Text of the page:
By Duncan Kennedy
BBC, Mexico City
Mexicans like their colours, whether it is the garish paintwork on the sides of their buses or the more sombre symbols of their political parties.
And nowhere has colour been more on show than in Zocalo Square, the massive central gathering space in the heart of the capital.
For the past seven weeks it has been the colour of white that has dominated this historic setting, the white associated with huge marquees.
Colour is an important feature of Mexican life
That is because it is where thousands of supporters of the defeated presidential candidate, Andres Manuel Lopez Obrador, have been camped out.
But now that white has given way to the red
white and green of the Mexican flag.
The tent poles have been pulled up and the guide ropes loosened to make way for the country's Independence Day celebrations.
Zocalo is where they are always based. But this year no-one knew whether they would have to be moved because of those marquees and the protesters that went with them.
The colour purple
In the end, Mr Lopez Obrador changed tack and said the tent city would be dismantled. For the sake of a sacred national event, he reasoned.
By that time President Fox had already abandoned plans to give his annual Independence day address to the crowds in the square. Too dangerous, said his advisers.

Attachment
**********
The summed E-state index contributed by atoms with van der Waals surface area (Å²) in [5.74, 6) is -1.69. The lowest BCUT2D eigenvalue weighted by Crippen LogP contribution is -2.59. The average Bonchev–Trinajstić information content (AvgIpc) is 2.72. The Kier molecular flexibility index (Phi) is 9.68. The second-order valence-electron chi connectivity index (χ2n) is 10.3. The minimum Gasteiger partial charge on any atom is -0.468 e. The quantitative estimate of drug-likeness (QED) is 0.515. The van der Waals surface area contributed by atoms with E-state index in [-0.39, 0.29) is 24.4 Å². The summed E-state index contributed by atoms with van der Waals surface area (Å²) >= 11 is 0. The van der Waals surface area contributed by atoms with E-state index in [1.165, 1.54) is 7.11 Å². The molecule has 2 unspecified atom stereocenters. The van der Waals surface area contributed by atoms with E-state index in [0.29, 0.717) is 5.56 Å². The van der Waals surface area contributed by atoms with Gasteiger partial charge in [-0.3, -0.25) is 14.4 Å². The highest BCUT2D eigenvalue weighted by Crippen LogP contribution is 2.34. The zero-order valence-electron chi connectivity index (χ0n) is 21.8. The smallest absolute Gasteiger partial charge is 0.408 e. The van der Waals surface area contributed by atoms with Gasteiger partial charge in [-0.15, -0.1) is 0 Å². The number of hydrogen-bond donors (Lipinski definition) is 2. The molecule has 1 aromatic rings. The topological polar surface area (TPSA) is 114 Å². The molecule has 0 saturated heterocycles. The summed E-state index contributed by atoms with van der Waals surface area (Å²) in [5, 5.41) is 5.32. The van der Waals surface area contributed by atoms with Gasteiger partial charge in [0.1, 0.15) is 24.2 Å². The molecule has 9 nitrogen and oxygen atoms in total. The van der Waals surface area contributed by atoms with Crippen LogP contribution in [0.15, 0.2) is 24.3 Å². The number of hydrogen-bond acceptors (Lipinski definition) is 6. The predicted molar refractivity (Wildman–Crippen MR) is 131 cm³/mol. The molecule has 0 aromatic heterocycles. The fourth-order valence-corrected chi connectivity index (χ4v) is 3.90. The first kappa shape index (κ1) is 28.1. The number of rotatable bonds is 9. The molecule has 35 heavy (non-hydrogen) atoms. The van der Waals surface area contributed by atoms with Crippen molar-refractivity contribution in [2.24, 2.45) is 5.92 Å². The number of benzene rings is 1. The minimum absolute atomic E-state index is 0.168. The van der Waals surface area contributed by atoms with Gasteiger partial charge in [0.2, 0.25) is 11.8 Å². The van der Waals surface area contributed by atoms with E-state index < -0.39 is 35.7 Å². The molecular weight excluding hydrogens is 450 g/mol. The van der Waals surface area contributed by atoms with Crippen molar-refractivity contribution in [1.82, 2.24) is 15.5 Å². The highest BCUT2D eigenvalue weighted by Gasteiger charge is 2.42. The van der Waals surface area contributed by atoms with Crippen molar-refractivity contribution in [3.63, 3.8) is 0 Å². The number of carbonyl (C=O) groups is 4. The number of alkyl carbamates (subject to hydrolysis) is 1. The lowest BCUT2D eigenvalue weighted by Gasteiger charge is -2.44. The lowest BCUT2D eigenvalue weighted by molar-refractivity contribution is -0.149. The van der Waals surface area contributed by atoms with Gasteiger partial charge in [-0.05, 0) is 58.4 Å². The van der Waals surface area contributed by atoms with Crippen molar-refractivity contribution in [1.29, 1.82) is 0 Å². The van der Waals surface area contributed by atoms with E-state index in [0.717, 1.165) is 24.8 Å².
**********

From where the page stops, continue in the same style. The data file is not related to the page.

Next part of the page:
The tricolour flag is an important symbol for both sides
Mr Lopez Obrador's supporters see red when they think of President Fox and there were reports they would try to stop him making his speech.
And so down came the marquees and up went the vivid shades of the Mexican flag. All around the square.
Mr Lopez Obrador's opponents have their own interpretation of his actions and again it involves a colour. The purple colour of embarrassment, they say, for his humiliating climb-down.
Others may be more generous and say it is the act of a man who has come to his political senses. Not the white flag of retreat but a sensible review of strategy after the courts declared his rival, Felipe Calderon the winner in the race to be president.
Mr Lopez Obrador, not surprisingly, sees it differently. He says he is merely moving his campaign forward.
After seven weeks of living in tents he has decided the resistance movement to the new president-elect needs a different approach.
That is why he has organised his "National Democratic Convention", to seek out fresh ideas.
Mr Lopez Obrador considers himself a champion of poorer Mexicans
Whether he can continue to carry his supporters on this still-to-be-scripted venture is a question no-one can yet answer.
Which brings us back to more colours. Mr Lopez Obrador's detractors say it is green colour of envy that now drives him - envy of his opponent's victory.
Mr Lopez Obrador would deny that, saying he fights on because he is the victim of electoral fraud, and for the poor whose cause he champions.
Knowing the crisis still facing Mexico and its politics, whatever he does, the country's future is unlikely to be black and white.